Economy Success Stories

After the Pandemic Pivot: Where are these small businesses now?

We checked in on a few of the small businesses we followed during the pandemic. They have survived, and dare we say it, thrived because of the steps they took and pivots they made during the pandemic, sometimes painful, to get through it. These are just a few of the stories we told – see more at the end of this article – but we hope you find them helpful and inspirational.


Pilar Guzman Zavala, co-founder and CEO of Half Moon Empanadas, had hit a stride with her small business before the pandemic. Back then, she had expanded to more than a dozen locations – and employed about 100 people —  in Miami-Dade County,  but had to close nearly all of them in 2020 amid the crisis.  She was left only with her locations on NE 79th Street in Miami’s MiMo District and in Miami International Airport.

Zavala knew the first positive step to take would be to look deeply at cash flow and question every expenditure, conserving every dollar possible.  And she was willing to pivot, Zavala was able to survive, in part, by winning a Miami-Dade County contract to make meals for seniors. She also applied for and received forgivable PPP and other relief loans in order to pay her management staff through it all. She used the time to roll out a rebranding and expansion strategy last fall. “Our dream is to make Half Moon Empanadas a national brand, We feel strongly about Half Moon’s future, and we believe that COVID came to make us better and to advance our growth,” she said then.

Fast forward to today and  things are looking up for Zavala and her team. Half Moon Empanadas opened a new location inside Jackson Memorial Hospital this Spring and this month she is celebrating the grand opening of her first Broward County location Pembroke Pines, at  The Shops at Pembroke Gardens, where she opened alongside fellow female entrepreneur Misha Kuryla-Gomez of Misha’s Cupcakes. Sales have begun to take off at the usually busy Miami International Airport location again as flying is finally increasing, and conventions are beginning to return to the city, too – good news for the Miami Beach Convention Center location.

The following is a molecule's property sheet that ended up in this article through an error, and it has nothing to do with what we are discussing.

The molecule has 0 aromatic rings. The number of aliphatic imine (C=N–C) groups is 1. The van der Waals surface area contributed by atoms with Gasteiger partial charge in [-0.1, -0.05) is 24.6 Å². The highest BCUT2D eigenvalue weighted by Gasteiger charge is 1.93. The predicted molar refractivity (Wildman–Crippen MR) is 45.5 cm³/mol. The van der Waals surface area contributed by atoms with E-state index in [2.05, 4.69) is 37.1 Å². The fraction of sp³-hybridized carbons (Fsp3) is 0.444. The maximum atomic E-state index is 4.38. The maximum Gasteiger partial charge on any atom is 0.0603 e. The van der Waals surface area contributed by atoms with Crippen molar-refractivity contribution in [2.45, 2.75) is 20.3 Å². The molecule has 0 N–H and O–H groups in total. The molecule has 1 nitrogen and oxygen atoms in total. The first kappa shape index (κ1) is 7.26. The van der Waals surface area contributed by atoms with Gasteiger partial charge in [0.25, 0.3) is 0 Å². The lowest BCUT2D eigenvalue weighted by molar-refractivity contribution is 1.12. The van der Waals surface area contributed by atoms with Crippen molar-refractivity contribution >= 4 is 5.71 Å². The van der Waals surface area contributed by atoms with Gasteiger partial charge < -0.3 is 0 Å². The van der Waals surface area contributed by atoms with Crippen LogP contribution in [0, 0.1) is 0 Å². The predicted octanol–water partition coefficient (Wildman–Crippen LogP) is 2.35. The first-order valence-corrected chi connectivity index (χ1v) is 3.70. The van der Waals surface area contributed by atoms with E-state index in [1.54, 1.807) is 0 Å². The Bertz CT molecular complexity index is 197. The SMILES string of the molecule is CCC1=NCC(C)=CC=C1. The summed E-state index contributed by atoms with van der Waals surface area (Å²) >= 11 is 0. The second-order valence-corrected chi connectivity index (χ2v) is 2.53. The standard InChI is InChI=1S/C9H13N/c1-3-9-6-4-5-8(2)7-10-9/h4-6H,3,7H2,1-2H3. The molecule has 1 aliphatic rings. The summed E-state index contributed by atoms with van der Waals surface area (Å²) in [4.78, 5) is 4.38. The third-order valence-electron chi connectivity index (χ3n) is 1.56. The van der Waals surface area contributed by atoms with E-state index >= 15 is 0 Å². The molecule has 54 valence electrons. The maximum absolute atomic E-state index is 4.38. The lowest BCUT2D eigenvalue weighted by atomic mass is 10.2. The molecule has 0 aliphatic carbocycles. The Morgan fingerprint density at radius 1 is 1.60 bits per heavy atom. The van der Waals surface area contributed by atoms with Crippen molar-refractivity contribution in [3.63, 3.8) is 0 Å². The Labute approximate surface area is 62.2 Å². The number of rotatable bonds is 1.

Pilar Guzman Zavala is opening a Half Moon Empanadas location in Pemproke Pines next to fellow female entrepreneur Misha Kuryla-Gomez of Misha’s Cupcakes.


Stephanie Vitori, the owner of Cheeseburger Baby in South Beach and the national winner of the SBA’s Phoenix award, said that in addition to quickly pivoting to delivery/takeout at her  restaurant, Cheeseburger Baby did what it needed to do to survive. That included making meals for Miami-Dade County Schools children during the pandemic. “We served turkey burgers , green beans and sweet potatos, that’s now what we do but we adjusted we adapted. You find ways to adapt, you don’t give up.”

To stay alive, forging partnerships were also key. Cheeseburger Baby served  food at a bar that had a commercial kitchen and found places around the area to position its food trucks for delivery business. Vitori also said she leaned on fellow restaurant owners and others in her community for help and advice – and, yes, to share the pain because “we have to be that strong face for our employees.”

This month, Cheeseburger Baby announced it is expanding with a second bricks and mortar location; it also has three food trucks. The new location is inside Hard Rock Stadium, where Vitori translated a successful food truck partnership with the stadium into this new opportunity. “I’ve always been a go big or go home kind of person.”


The Overtown soul food pop-up restaurant Rosie’s,  owned by Jamila Ross and Akino West, was a pandemic pivot.

In March of 2020, restrictions to stem the spread of COVID-19 forced the couple to shutter their boutique Copper Door Bed & Breakfast, their dream business they opened in 2019. While closed they pivoted and opened a pop-up restaurant concept on the property and it was an instant hit. That has led them to open a permanent location nearby, at 1951 NW 7th Ave. They are also renovating an 1,800-square-foot house in Little River for a larger restaurant they hope to move into late next year.

“It has been bittersweet,” Ross said about having to close the B&B, in a Miami Herald interview. “But food and hospitality is what carried us. People loved it.”

The couple, partners in business and in life, received funding and resources from Miami Bayside Foundation, a nonprofit organization that mentors, holds training programs, and facilitates loans for small businesses in Miami’s underserved communities.

Sometimes, when one door closes, another opens. “We never let ourselves get down,” Ross said. “Always forward, always pushing.” Read more about the latest chapter of their story here.


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